Why is there fog floating around in the parking lot at the post office? And at that store, and that one? What is this? It looks so strange to see fog at 5:30 in the afternoon! Oh... and what are those strange piles of white stuff along the sidewalk at the library? And a huge one under the drainspout? I asked the librarian, who said there was a fierce hailstorm in Manchester, and possibly the sound of a tornado, about 3:15. Boy, we *just* missed that excitement! Thank You Jesus, that the storm seemed to have missed my greenhouse in Hillsboro. I'm not sure the plastic would have withstood that onslaught! Those were good-sized "rocks" I saw, 2 hours after the storm!
Somehow you don't really expect the weekend to be as beautiful, weather-wise, as this one has been. The weather was perfect for the boys' soccer games, and I had a little time this afternoon for greenhouse cleanup. I'm thankful to be selling a good number of plants at the Cumberland Farmers' Market in Sewanee. This Tuesday I will deliver 28 plants there! For this reason, a couple of the perennials I had listed for sale will have to be removed from the "available" list till I can grow some more to a marketable size. Tomorrow I hope to get some more worktime outside, after the homeschool co-op, in the afternoon. It's time to batten down the hatches in preparation for cold weather midweek.
'Twas a grand and glorious gardening day today... but alas, I spent it on two soccer fields in different states. Jordan played in the morning in Tullahoma, and Jonathan had another all-day tournament in Huntsville. Tomorrow promises to be just as beautiful. Perhaps I can get in some greenhouse time in the later afternoon, after the tournament ends. I've about finished cleaning out the second greenhouse, neglected for over 20 yrs now, and am eagerly anticipating a load of gravel for its base.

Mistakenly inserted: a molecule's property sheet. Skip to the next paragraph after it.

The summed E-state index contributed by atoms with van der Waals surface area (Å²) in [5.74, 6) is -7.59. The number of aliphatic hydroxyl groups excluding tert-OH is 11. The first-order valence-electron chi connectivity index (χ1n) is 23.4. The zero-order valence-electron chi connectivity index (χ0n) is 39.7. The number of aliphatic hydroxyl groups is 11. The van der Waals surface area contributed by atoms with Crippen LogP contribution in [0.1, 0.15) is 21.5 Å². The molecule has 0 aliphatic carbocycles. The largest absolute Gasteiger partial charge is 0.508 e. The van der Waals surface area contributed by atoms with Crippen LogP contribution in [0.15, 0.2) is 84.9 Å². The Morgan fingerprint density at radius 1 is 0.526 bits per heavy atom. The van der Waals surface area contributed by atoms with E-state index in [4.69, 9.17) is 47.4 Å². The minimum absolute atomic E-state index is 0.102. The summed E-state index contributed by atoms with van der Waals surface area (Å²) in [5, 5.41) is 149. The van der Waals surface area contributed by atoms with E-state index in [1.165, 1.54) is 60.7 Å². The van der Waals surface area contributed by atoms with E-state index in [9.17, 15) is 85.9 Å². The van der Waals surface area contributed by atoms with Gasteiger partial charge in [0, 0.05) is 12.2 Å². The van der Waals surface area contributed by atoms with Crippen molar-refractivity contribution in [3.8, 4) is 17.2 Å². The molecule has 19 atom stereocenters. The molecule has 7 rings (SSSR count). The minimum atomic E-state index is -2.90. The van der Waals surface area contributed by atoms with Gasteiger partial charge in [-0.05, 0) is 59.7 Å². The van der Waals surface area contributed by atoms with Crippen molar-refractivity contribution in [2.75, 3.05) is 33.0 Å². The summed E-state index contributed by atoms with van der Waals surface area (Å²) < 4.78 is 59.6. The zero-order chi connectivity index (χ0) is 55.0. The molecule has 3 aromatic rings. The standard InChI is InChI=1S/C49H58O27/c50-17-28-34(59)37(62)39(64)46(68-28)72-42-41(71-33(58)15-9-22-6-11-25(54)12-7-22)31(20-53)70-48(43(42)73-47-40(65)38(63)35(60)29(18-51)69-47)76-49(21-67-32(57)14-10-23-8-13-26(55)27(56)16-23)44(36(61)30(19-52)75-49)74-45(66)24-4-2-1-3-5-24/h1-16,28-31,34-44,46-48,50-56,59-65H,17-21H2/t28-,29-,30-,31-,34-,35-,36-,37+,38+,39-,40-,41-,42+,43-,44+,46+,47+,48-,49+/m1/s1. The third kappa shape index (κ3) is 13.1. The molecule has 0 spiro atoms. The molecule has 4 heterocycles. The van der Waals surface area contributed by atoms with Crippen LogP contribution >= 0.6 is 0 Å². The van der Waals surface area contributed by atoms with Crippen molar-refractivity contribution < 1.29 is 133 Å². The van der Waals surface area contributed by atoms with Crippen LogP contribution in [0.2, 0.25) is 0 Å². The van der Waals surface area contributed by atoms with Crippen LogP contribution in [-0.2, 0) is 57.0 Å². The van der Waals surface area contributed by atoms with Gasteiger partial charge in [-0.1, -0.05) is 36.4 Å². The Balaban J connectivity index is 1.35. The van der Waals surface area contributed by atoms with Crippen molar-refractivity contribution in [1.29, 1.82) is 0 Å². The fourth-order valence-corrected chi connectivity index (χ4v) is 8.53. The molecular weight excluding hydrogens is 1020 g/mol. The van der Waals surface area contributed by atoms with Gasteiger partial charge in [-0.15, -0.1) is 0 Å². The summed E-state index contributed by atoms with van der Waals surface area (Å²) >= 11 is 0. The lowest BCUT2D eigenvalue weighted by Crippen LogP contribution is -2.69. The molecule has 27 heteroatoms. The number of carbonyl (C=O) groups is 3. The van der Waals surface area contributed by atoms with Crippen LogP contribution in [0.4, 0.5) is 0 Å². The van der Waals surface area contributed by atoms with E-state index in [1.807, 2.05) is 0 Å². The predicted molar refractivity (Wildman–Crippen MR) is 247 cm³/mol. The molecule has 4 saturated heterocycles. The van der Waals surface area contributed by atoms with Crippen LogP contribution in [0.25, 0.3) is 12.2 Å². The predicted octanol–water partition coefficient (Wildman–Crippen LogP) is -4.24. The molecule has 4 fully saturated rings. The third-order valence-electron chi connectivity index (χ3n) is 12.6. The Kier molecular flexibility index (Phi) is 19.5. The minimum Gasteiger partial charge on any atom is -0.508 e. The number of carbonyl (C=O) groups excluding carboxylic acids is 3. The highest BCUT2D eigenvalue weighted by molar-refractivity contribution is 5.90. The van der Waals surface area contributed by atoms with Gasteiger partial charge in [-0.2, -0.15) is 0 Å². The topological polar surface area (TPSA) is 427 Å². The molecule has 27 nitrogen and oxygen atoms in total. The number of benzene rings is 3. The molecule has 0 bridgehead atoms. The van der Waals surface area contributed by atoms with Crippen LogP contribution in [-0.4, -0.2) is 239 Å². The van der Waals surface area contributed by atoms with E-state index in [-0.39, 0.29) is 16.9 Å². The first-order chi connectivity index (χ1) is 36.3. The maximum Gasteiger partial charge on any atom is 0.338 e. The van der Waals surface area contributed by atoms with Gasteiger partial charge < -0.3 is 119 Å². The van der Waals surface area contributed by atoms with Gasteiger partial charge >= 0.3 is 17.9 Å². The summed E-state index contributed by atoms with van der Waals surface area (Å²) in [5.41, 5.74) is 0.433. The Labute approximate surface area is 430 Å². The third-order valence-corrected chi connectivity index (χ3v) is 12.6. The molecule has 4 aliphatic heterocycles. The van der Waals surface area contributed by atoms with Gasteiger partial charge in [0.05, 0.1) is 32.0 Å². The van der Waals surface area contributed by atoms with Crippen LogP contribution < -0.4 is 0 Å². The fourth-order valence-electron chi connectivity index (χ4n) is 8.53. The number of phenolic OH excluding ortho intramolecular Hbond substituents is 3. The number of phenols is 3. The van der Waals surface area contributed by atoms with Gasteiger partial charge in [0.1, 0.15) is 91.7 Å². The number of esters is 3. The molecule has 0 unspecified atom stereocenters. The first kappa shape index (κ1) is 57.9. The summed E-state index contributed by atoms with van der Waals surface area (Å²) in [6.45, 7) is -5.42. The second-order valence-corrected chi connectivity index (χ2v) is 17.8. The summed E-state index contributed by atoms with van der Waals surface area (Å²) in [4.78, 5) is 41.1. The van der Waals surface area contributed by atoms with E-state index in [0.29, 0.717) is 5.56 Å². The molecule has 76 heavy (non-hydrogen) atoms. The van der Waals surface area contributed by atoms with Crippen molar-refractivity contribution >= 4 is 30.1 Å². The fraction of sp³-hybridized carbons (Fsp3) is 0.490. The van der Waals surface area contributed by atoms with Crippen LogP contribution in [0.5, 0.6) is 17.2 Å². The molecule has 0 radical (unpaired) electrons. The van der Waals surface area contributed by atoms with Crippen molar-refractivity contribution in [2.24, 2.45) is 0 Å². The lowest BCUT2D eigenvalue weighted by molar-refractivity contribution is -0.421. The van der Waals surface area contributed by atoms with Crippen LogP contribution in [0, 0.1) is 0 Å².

... and sometimes in the same day. Tues & today were both rainy, and the ground is soaking it in, storing all that life-giving moisture to nourish next year's crops. Tomorrow & the weekend promise to be sunny and beautiful. Today I was in Tullahoma all day, and had a chance to work on the website quite a bit. I hope you like it. Tomorrow I'm going to have a chance to work in the yard/garden/greenhouse all morning & early afternoon. I will like that!
There is still plenty of time to plant perennials this fall. Give me a call & come pick up a few
If you missed it, that's too bad. Try not to miss the next one!
On Saturday, some of the Tullahoma Locally Grown producers conducted a "Meet & Greet & Eat" at the CW Stamps Community Center in Tullahoma. Many thanks for the great publicity by the Tullahoma Parks & Rec Department. We noticed folks sitting in the parking lot waiting for our 1 pm opening time, and we were busy for the entire 3 hours of the show. Other vendors sold grass fed beef, homebaked goods, and homegrown vegetables. My table was by far the prettiest (if I do say so), and generated a fair amount of interest. I handed out quite a few plant lists, and when those ran out, several hand-written cards with my website and phone number. Several people expressed interest in visiting the greenhouse in spring.
I'm already looking forward to the next "Meet & Greet & Eat! I will try to let folks know ahead of time, and I'm sure it will also be advertised in the Tullahoma News, which did a fantastic job of spreading the word via their "Lifestyles" section.
...and this succession of nearly-perfect fall days continues. I'm blessed to be able to get outside for an hour or so about every day, some days more. Today I assembled a few more container gardens (mums, herbs, sedums, and the like) for the Meet & Greet sale for the Tullahoma Locally Grown market in Tullahoma on Saturday. These little baskets and containers will really brighten up someone's table or desk. And they are fun to put together.